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  1. #1
    Join Date
    Oct 2004

    Default Heart Attack After Asthma Medication Prescription

    My cousin recently died as a result of heart disease. The death certificate is still pending, as they are doing some tests, but medical examiner gave a preliminary impression to my aunt.

    My cousin went to the doctor last Wednesday complaining of shortness of breath, and told the doctor that he thought his childhood asthma might have returned. The doctor did check his heart and apparently noticed something because he was scheduled for additional tests for this week

    The doctor sent him home with a prescription for Albuterol (an asthma inhaler). He died on Friday morning. His parents both have had heart problems and he was overweight, but had never been diagnosed as having heart problems.

    Does this sound like a case of medical malpractice?

  2. #2
    Join Date
    Sep 2004

    Default Heart Disease and Albuterol Sulfate

    It is difficult to assess without knowing more about the examination and the symptoms your brother presented. Under some circumstances, scheduling follow-up care a few days later would be medically appropriate. Other others, the patient would be transferred to a hospital for immediate care and testing.

    To differentiate the two situations, it is usually necessary to review the medical records, often with the assistance of a medical professional. It will also be helpful to review the ultimate conclusions of the medical examiner. I can state this much from what you have said - if the doctor suspected that an asthma patient had a heart condition, due to the effect of the drug on the cardivascular system, it would be unusual to prescribe albuterol sulfate.

    If your aunt is interested in having the circumstances reviewed, she should consult with a medical malpractice lawyer. There is a statute of limitations for medical malpractice actions and, although you are still at the start of that period, it is wise not to wait too long before having a medical malpractice case reviewed to minimize the chance of an unexpected problem or delay. You do have time, though, to respect your aunt's mental state, if she needs a couple of weeks or even a couple of months to think about it. Medical malpratice laws vary significantly by state.

  3. #3
    Join Date
    Jan 2005


    A year ago my husband died about two weeks after noticing shortness of breath. He had never had asthma and had no other symptoms, but had high cholesterol and a family history of heart disease. He went to the emergency room, where they did an EKG and a chest x-ray. The EKG was normal. They thought they saw a spot on his lung, so they gave him an inhaler. Then a few days later he went to his own doctor and was given a prescription for an asthma inhaler with a diagnosis of asthma. No other tests were done.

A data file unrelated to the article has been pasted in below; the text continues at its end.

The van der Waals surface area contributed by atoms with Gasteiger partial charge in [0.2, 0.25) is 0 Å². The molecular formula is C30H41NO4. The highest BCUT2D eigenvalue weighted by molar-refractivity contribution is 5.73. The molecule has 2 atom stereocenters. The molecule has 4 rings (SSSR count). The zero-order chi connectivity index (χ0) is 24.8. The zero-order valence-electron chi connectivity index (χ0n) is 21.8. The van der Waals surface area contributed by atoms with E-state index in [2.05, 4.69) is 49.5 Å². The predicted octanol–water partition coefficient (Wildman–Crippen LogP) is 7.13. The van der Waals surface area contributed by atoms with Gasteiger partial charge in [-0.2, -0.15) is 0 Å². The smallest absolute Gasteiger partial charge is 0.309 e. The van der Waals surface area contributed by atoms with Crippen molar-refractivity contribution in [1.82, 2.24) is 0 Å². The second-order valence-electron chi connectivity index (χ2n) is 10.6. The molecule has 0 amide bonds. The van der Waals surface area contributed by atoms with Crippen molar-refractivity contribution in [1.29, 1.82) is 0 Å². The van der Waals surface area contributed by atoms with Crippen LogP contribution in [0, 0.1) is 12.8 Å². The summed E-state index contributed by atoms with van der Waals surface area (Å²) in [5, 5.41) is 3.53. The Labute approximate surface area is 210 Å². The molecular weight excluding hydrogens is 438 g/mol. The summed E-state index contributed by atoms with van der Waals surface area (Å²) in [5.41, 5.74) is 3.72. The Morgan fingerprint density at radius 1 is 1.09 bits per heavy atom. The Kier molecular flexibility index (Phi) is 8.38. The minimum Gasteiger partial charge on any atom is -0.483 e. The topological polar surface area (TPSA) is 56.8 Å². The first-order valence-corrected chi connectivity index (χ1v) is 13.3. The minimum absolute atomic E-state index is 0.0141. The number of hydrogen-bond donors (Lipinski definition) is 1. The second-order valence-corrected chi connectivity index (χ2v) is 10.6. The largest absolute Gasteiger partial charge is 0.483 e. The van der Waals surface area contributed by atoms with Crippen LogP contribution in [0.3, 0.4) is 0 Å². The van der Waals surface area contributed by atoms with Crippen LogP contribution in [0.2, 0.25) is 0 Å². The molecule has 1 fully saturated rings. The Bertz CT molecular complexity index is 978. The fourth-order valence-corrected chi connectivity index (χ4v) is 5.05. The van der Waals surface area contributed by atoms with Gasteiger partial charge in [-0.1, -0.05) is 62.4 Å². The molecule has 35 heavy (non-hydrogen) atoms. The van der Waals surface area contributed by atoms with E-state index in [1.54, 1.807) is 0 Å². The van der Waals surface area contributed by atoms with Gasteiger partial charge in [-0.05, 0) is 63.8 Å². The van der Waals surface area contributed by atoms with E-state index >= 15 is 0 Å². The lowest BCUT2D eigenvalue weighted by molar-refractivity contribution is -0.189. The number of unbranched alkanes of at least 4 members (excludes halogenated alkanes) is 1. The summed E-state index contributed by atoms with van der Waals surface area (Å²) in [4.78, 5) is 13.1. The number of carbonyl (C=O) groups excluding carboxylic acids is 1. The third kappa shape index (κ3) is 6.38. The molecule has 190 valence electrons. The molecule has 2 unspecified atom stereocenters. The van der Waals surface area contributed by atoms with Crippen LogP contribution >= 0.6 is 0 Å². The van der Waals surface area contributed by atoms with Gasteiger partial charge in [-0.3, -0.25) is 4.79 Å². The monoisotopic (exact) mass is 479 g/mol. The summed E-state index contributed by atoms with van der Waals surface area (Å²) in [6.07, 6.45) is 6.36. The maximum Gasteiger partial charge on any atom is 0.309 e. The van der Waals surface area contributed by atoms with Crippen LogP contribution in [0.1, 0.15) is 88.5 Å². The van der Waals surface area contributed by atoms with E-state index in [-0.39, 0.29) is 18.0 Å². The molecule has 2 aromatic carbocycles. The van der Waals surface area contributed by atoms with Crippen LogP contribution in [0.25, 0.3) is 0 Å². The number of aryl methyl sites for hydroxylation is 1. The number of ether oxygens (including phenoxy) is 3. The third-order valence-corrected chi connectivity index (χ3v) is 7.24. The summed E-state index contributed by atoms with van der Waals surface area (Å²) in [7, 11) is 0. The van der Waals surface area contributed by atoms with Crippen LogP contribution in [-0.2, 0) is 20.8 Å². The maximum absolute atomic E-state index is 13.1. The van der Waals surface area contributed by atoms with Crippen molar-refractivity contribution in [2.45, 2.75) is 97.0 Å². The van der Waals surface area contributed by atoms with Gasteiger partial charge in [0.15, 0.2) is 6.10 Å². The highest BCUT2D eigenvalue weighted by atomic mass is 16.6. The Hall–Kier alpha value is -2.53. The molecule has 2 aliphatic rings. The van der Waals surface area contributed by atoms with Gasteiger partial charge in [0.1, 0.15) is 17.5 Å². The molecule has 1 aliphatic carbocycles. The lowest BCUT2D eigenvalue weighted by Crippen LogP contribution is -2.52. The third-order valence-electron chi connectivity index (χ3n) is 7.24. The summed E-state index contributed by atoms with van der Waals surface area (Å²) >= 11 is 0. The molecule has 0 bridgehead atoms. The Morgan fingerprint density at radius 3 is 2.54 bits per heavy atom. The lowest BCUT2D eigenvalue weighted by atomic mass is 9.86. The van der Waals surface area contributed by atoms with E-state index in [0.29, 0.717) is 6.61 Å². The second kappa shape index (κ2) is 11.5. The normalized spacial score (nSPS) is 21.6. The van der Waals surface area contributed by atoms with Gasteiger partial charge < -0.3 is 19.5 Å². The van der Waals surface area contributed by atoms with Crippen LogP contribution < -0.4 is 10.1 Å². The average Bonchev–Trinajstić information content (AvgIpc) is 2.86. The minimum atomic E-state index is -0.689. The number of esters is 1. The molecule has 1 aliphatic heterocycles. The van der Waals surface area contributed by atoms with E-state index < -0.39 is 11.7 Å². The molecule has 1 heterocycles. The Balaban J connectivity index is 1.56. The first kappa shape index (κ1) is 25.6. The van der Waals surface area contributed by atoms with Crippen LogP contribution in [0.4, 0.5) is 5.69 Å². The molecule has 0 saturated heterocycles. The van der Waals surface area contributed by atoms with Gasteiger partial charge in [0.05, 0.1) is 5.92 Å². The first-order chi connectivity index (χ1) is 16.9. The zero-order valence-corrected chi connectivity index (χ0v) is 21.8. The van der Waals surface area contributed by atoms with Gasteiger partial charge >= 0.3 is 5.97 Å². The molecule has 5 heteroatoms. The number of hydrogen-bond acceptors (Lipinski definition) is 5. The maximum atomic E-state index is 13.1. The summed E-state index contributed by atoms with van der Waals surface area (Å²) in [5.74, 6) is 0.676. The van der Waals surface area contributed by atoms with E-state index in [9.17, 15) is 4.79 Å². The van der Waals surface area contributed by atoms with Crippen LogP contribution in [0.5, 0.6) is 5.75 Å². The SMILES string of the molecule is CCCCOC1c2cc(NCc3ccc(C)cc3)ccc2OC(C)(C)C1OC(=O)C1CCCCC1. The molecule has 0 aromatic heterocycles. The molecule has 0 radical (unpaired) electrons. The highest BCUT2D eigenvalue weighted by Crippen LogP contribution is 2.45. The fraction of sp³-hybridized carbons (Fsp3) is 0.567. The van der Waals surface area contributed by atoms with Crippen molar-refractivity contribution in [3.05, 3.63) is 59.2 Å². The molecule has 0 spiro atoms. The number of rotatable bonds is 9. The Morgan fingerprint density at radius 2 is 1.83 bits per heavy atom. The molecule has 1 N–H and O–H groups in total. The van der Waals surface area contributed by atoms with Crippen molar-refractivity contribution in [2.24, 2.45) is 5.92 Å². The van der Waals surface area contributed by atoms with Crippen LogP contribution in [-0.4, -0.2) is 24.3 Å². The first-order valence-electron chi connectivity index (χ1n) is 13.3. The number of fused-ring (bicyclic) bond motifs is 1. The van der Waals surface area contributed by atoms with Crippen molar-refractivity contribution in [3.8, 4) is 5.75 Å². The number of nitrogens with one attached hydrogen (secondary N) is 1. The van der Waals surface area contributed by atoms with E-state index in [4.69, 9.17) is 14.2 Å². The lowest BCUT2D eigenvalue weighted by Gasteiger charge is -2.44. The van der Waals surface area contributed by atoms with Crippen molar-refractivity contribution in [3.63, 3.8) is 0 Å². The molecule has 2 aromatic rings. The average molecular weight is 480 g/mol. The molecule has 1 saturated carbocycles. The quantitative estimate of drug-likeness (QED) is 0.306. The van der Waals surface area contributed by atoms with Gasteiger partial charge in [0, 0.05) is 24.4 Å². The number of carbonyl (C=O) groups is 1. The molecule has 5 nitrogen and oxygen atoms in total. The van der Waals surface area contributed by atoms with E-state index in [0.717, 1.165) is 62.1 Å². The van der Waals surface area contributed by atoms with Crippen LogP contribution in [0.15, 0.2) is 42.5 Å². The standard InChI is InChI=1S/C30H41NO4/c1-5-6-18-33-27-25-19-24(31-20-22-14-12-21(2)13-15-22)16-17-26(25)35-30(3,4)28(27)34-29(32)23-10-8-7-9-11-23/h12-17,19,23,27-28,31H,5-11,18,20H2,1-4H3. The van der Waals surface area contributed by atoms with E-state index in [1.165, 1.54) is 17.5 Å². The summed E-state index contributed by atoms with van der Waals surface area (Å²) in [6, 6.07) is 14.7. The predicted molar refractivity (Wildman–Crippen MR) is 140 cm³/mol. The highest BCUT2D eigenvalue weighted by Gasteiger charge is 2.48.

A few days after seeing his own doctor, he was dead - instantly, no warning, no time to get help. He was only 57. The autopsy showed 90% blockage of three vessels and nothing on the lungs. I have taken the case to a medical malpractice attorney, and he is having a hard time getting information from the doctor. I requested all records twice, in writing, and they are not giving us notes, prescriptions, or x-rays.

    I think I have a good case. It is so similar to the previous post, it's eerie. Is this a common result of taking asthma medication with an unknown heart condition?

  4. #4
    Join Date
    Sep 2004

    Default Athsma and Heart Conditions

    It is, as noted above, unusual to prescribe certain medications, such as the athsma medication albuterol sulfate, to a patient with a heart condition. In your case, you also have other issues, such as the possible misreading of the EKG and chest x-ray, whether or not the athsma medication was appropriate.

    Depending upon the laws and procedures of your jurisdiction, assuming litigation has been commenced, your lawyer may be able to subpoena the records for copy.

  5. #5
    Join Date
    Feb 2006
    New Albany, Indiana

    Default Given Same Med in route to ER with heart attack

    I was given the same exact med in route to the ER from the EMTs because they insisted that I was too young to have a heart attack.. then at the ER given nerve meds (adivan) because again, I was too young to have a heart attack (37 yrs old).
    After sitting home for something like 10-11 hours I felt as I was dying and luckily I had a little time apparently, I made it. When I finally got in surgery after my ordeal I had 99% blockage, 35 ejection fraction and my arteries had collapsed.
    I was told that that med for breathing actually can be a risk for a heart attack patient, that the side effects are increased heart rate, and if you are having a heart problem such as a blockage it can break off peices of the blockage and block it completely, causing instant death.
    I'm not a doctor or a lawyer, just a patient who has been through trauma, such as yourself. I just wanted to pass on what I have been told myself about that med. I'm currently trying to find out if I have a lawsuit myself..
    I'm very sorry about your loss, it's very sad what happened

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